“These are really popular with soft plastic anglers who chase bream, flathead and estuary perch. They like to have instant access to essential fishing tools, whether they’re in a boat or walking the bank,” said Will.

“The pliers are nickel plated and the scissors are stainless steel so they’re pretty tough. The pliers also feature crimpers and a wire cutter – useful if you’re going to be using heavier gear in bays, inlets and offshore. And the scissors are specially designed to cut braided line, which can be tough with normal scissors.”

The combo retails at Allways Angling for $24.95.

Soft Tackle Bags

Chris from Portland believes that in this price bracket, the smallest offering from Plano’s Guide Series is a great gift.

“This extendable bag comes features a rubber moulded bottom and a padded shoulder strap. It comes with four 3600 trays and a spiral zip allows you to ‘extend’ the bag’s capacity and store another 2 trays, or other gear such as a light windproof jacket,” Chris said.

It retails at Portland Bait & Tackle for $69. Larger models follow the same design principles, but just take bigger trays.

$100+ gifts
Fishing Trip

John Joubert from Gone Fishing Charters suggested an ‘experience’ gift in the form of a fishing trip rather than an ‘item’.

“If you can manage it, some shared time on the water with one of your kids can be really rewarding for both parties,” John said.

“We run 5-hour charters for $95 per head, which are ideal for youngsters who might not endure a full day on the water with dad. It’s important that fishing trips experienced at a young age leave them wanting to do more.”

“We’re also increasingly seeing father and son customers consisting of adult males and older dads. The son is often busy working and balancing commitments with a young family of their own. They both end up chatting away at the back of the boat for most of the day.”

“An 8-hour day trip is a good option for older pairings because it captures two tides. If they’re not biting on one then there’s a second opportunity later in the day. These trips cost $130 per head and depart from Queenscliff or Portsea, depending on the day,” John said.

“A September or October day of fishing is most likely to encounter the start of the snapper season. Plenty of salmon and calamari should also be about. For the really keen, there are also sharks and even 10-hour trips that specifically target toothies.”


Chris Baty from the Compleat Flyfisher in Melbourne’s Flinders Lane suggested a pair of Horne waders as a versatile gift for boaters and non-boaters, freshwater or salt.

“Whether you flyfish for trout in streams, cast pilchards in the surf for winter salmon or pump bass yabbies from Western Port’s mudflats, a pair of waders is hard to beat,” said Chris.

“The Horne range of waders are made in Australia and come in two basic forms: thigh and chest.”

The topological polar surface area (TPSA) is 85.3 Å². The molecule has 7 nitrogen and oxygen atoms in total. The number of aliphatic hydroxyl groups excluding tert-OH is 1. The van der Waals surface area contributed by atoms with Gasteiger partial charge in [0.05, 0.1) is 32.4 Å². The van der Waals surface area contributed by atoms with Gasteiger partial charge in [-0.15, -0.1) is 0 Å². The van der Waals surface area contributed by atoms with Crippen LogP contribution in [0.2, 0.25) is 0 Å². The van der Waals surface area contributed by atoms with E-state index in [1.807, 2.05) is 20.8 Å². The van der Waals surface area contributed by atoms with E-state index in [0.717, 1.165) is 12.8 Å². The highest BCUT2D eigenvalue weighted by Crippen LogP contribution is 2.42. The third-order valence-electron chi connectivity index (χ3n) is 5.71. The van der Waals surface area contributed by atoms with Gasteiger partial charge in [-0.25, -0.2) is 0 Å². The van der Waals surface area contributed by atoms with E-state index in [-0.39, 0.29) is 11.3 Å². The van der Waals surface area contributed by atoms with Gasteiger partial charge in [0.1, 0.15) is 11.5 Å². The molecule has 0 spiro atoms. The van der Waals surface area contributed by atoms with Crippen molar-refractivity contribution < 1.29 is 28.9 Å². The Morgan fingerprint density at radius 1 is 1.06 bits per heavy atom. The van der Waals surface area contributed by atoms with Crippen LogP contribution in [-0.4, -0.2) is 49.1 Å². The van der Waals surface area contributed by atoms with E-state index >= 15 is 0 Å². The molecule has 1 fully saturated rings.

“The thigh waders are most popular with those anglers who need to walk long distances because it can get pretty warm and sweaty in there.”

“The surf fishing guys often go for the chest waders because they offer more splash protection from surging shore breaks and a bit of extra insulation from the elements.”

“We stock the Blundstone boot models of Horne waders, in sizes 7 through 12, because they are more durable than other models and feature a deeper tread.”

Horne thigh and chest waders retail at Chris’s store for $140 and $180 respectively.

Daiwa Caldia KIX

Rudy suggested that, at the upper end of most Father’s Day budgets, is a quality Daiwa spinning reel.

Daiwa’s Caldia Kix spinning reel includes many angler-friendly features usually found in more expensive models. Five ball bearings and a roller bearing, a 4.7:1 retrieve ratio and a silky smooth drag are just a few things that make the Caldia worth considering.

“We stock two sizes – a 2000 model that weighs 230g and holds 150 yards of 8lb, and a 2500 model that weighs only 30g more and holds 150 yards of 12lb,” said Rudy.

“Both models are really light and so they really suit lure casters who hold their outfits for long periods, whether it’s casting Lofty’s Cobras at Eildon trout or tossing Grass Minnows at pinkies in the Bay,” Rudy said.

Both models retail at the Compleat Angler for $299 each.

Fringe benefits

If you’re like me then any excuse to visit your local tackle shop is a good one, particularly if you’ve got the kids in tow and are looking to entertain them for a half hour while you make your preferences known.

Regardless of your intentions, my bet is that you’ll walk out with one or two items whether you really needed them or not.

And if come Sunday 3 September, and your equipment desires haven’t been satisfied by the family, there’s always Christmas only 4 months away. Certainly gives those kids some more time to save up!


Tips for the Kids

If your Dad is a tough one to shop for when it comes to fishing gear then here are a few tips to help you get it right:

• ask his fishing friends next time they’re over watching the footy or playing with the boat in the garage,

• identify those species he commonly catches and ask the tackle store to suggest items to suit,

• have a look through his tackle box and see what items have almost run out. Write down the details so you get the brands and sizes spot on.